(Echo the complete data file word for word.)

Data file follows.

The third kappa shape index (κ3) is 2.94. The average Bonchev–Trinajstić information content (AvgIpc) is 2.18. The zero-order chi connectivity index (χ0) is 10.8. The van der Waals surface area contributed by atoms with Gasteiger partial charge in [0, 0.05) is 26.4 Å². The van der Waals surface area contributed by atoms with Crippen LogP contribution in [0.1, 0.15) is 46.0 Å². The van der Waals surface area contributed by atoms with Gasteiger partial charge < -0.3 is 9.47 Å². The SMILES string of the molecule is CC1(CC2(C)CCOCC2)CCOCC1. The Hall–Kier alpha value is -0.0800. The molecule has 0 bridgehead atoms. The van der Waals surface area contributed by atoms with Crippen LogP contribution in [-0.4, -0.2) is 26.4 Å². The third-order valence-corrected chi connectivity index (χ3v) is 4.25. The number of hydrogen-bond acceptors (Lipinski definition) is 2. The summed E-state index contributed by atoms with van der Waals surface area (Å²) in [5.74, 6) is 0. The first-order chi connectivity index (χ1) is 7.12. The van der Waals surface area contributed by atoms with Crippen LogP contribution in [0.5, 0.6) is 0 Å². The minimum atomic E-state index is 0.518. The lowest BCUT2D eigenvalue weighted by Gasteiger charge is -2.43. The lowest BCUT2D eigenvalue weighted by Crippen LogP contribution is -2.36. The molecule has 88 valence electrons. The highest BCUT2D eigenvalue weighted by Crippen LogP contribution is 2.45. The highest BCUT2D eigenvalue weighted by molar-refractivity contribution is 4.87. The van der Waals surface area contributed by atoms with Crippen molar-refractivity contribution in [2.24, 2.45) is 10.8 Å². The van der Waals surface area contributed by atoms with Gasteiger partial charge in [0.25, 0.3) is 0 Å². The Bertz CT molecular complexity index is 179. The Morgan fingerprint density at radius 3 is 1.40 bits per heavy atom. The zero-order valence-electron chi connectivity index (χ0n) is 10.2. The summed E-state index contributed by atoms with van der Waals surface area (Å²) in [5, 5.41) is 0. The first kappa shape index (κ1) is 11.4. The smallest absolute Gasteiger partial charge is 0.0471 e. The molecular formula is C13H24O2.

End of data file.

The third kappa shape index (κ3) is 2.94. The average Bonchev–Trinajstić information content (AvgIpc) is 2.18. The zero-order chi connectivity index (χ0) is 10.8. The van der Waals surface area contributed by atoms with Gasteiger partial charge in [0, 0.05) is 26.4 Å². The van der Waals surface area contributed by atoms with Crippen LogP contribution in [0.1, 0.15) is 46.0 Å². The van der Waals surface area contributed by atoms with Gasteiger partial charge < -0.3 is 9.47 Å². The SMILES string of the molecule is CC1(CC2(C)CCOCC2)CCOCC1. The Hall–Kier alpha value is -0.0800. The molecule has 0 bridgehead atoms. The van der Waals surface area contributed by atoms with Crippen LogP contribution in [-0.4, -0.2) is 26.4 Å². The third-order valence-corrected chi connectivity index (χ3v) is 4.25. The number of hydrogen-bond acceptors (Lipinski definition) is 2. The summed E-state index contributed by atoms with van der Waals surface area (Å²) in [5.74, 6) is 0. The first-order chi connectivity index (χ1) is 7.12. The van der Waals surface area contributed by atoms with Crippen LogP contribution in [0.5, 0.6) is 0 Å². The minimum atomic E-state index is 0.518. The lowest BCUT2D eigenvalue weighted by Gasteiger charge is -2.43. The lowest BCUT2D eigenvalue weighted by Crippen LogP contribution is -2.36. The molecule has 88 valence electrons. The highest BCUT2D eigenvalue weighted by Crippen LogP contribution is 2.45. The highest BCUT2D eigenvalue weighted by molar-refractivity contribution is 4.87. The van der Waals surface area contributed by atoms with Crippen molar-refractivity contribution in [2.24, 2.45) is 10.8 Å². The van der Waals surface area contributed by atoms with Gasteiger partial charge in [0.25, 0.3) is 0 Å². The Bertz CT molecular complexity index is 179. The Morgan fingerprint density at radius 3 is 1.40 bits per heavy atom. The zero-order valence-electron chi connectivity index (χ0n) is 10.2. The summed E-state index contributed by atoms with van der Waals surface area (Å²) in [5, 5.41) is 0. The first kappa shape index (κ1) is 11.4. The smallest absolute Gasteiger partial charge is 0.0471 e. The molecular formula is C13H24O2.